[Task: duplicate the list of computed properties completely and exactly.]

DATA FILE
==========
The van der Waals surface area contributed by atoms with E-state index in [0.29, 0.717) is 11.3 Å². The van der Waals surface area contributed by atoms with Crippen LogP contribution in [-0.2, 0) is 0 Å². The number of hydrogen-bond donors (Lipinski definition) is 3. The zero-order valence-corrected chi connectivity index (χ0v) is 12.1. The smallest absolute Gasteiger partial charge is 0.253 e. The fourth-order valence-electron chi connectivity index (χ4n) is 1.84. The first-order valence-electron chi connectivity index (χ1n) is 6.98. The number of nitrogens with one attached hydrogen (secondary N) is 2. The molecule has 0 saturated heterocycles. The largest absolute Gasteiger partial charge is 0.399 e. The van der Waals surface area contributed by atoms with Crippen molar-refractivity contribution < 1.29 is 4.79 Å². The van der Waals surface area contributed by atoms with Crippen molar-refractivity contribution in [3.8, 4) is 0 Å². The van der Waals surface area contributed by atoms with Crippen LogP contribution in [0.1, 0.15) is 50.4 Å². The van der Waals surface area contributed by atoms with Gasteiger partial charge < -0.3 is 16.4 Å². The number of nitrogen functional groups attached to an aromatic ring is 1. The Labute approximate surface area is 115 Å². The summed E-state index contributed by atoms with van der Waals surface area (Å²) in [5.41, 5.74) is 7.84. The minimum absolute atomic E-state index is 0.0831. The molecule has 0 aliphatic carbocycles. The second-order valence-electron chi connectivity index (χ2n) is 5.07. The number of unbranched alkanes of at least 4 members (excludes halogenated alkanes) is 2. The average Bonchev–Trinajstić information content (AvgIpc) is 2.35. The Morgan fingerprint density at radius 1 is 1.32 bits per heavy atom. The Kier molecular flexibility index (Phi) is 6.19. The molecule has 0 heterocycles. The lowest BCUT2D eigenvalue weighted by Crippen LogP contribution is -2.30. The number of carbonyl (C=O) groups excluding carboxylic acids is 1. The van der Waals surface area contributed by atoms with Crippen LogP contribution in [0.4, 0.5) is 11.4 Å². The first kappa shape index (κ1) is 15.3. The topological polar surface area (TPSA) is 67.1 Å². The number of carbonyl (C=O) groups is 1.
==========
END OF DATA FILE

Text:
The van der Waals surface area contributed by atoms with E-state index in [0.29, 0.717) is 11.3 Å². The van der Waals surface area contributed by atoms with Crippen LogP contribution in [-0.2, 0) is 0 Å². The number of hydrogen-bond donors (Lipinski definition) is 3. The zero-order valence-corrected chi connectivity index (χ0v) is 12.1. The smallest absolute Gasteiger partial charge is 0.253 e. The fourth-order valence-electron chi connectivity index (χ4n) is 1.84. The first-order valence-electron chi connectivity index (χ1n) is 6.98. The number of nitrogens with one attached hydrogen (secondary N) is 2. The molecule has 0 saturated heterocycles. The largest absolute Gasteiger partial charge is 0.399 e. The van der Waals surface area contributed by atoms with Crippen molar-refractivity contribution < 1.29 is 4.79 Å². The van der Waals surface area contributed by atoms with Crippen molar-refractivity contribution in [3.8, 4) is 0 Å². The van der Waals surface area contributed by atoms with Crippen LogP contribution in [0.1, 0.15) is 50.4 Å². The van der Waals surface area contributed by atoms with Gasteiger partial charge < -0.3 is 16.4 Å². The number of nitrogen functional groups attached to an aromatic ring is 1. The Labute approximate surface area is 115 Å². The summed E-state index contributed by atoms with van der Waals surface area (Å²) in [5.41, 5.74) is 7.84. The minimum absolute atomic E-state index is 0.0831. The molecule has 0 aliphatic carbocycles. The second-order valence-electron chi connectivity index (χ2n) is 5.07. The number of unbranched alkanes of at least 4 members (excludes halogenated alkanes) is 2. The average Bonchev–Trinajstić information content (AvgIpc) is 2.35. The Morgan fingerprint density at radius 1 is 1.32 bits per heavy atom. The Kier molecular flexibility index (Phi) is 6.19. The molecule has 0 heterocycles. The lowest BCUT2D eigenvalue weighted by Crippen LogP contribution is -2.30. The number of carbonyl (C=O) groups excluding carboxylic acids is 1. The van der Waals surface area contributed by atoms with Crippen LogP contribution in [0.4, 0.5) is 11.4 Å². The first kappa shape index (κ1) is 15.3. The topological polar surface area (TPSA) is 67.1 Å². The number of carbonyl (C=O) groups is 1.